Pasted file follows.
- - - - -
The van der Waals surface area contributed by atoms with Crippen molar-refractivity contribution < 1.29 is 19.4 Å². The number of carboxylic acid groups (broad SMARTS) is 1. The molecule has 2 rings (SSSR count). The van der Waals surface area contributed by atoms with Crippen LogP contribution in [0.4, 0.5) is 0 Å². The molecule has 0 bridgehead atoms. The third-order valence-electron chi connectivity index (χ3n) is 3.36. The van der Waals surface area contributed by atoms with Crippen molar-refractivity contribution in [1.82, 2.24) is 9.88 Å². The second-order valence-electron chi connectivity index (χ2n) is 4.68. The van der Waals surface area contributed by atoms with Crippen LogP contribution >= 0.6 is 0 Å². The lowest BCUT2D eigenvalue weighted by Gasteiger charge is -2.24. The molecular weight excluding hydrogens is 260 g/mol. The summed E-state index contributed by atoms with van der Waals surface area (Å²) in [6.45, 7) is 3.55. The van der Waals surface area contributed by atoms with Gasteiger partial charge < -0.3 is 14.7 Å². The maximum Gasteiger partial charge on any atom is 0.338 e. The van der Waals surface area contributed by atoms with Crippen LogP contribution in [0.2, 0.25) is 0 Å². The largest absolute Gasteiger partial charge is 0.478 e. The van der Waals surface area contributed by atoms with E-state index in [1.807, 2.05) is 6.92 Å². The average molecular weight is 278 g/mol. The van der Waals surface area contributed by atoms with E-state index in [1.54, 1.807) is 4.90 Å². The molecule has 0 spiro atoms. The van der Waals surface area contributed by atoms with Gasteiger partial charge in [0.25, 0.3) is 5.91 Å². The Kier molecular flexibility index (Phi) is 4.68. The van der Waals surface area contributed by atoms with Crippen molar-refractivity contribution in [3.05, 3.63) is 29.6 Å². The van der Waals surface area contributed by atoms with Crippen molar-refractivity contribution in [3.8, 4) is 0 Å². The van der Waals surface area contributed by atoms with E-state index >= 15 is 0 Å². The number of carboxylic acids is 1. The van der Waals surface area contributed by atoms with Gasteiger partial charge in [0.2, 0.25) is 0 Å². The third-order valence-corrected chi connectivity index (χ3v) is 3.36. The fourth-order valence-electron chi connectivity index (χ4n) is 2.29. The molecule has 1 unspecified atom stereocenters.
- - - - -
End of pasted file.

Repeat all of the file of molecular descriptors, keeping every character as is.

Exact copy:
The van der Waals surface area contributed by atoms with Crippen molar-refractivity contribution < 1.29 is 19.4 Å². The number of carboxylic acid groups (broad SMARTS) is 1. The molecule has 2 rings (SSSR count). The van der Waals surface area contributed by atoms with Crippen LogP contribution in [0.4, 0.5) is 0 Å². The molecule has 0 bridgehead atoms. The third-order valence-electron chi connectivity index (χ3n) is 3.36. The van der Waals surface area contributed by atoms with Crippen molar-refractivity contribution in [1.82, 2.24) is 9.88 Å². The second-order valence-electron chi connectivity index (χ2n) is 4.68. The van der Waals surface area contributed by atoms with Crippen LogP contribution >= 0.6 is 0 Å². The lowest BCUT2D eigenvalue weighted by Gasteiger charge is -2.24. The molecular weight excluding hydrogens is 260 g/mol. The summed E-state index contributed by atoms with van der Waals surface area (Å²) in [6.45, 7) is 3.55. The van der Waals surface area contributed by atoms with Gasteiger partial charge < -0.3 is 14.7 Å². The maximum Gasteiger partial charge on any atom is 0.338 e. The van der Waals surface area contributed by atoms with Crippen LogP contribution in [0.2, 0.25) is 0 Å². The largest absolute Gasteiger partial charge is 0.478 e. The van der Waals surface area contributed by atoms with E-state index in [1.807, 2.05) is 6.92 Å². The average molecular weight is 278 g/mol. The van der Waals surface area contributed by atoms with E-state index in [1.54, 1.807) is 4.90 Å². The molecule has 0 spiro atoms. The van der Waals surface area contributed by atoms with Gasteiger partial charge in [0.25, 0.3) is 5.91 Å². The Kier molecular flexibility index (Phi) is 4.68. The van der Waals surface area contributed by atoms with Crippen molar-refractivity contribution in [3.05, 3.63) is 29.6 Å². The van der Waals surface area contributed by atoms with Crippen molar-refractivity contribution in [3.8, 4) is 0 Å². The van der Waals surface area contributed by atoms with E-state index >= 15 is 0 Å². The number of carboxylic acids is 1. The van der Waals surface area contributed by atoms with Gasteiger partial charge in [0.2, 0.25) is 0 Å². The third-order valence-corrected chi connectivity index (χ3v) is 3.36. The fourth-order valence-electron chi connectivity index (χ4n) is 2.29. The molecule has 1 unspecified atom stereocenters.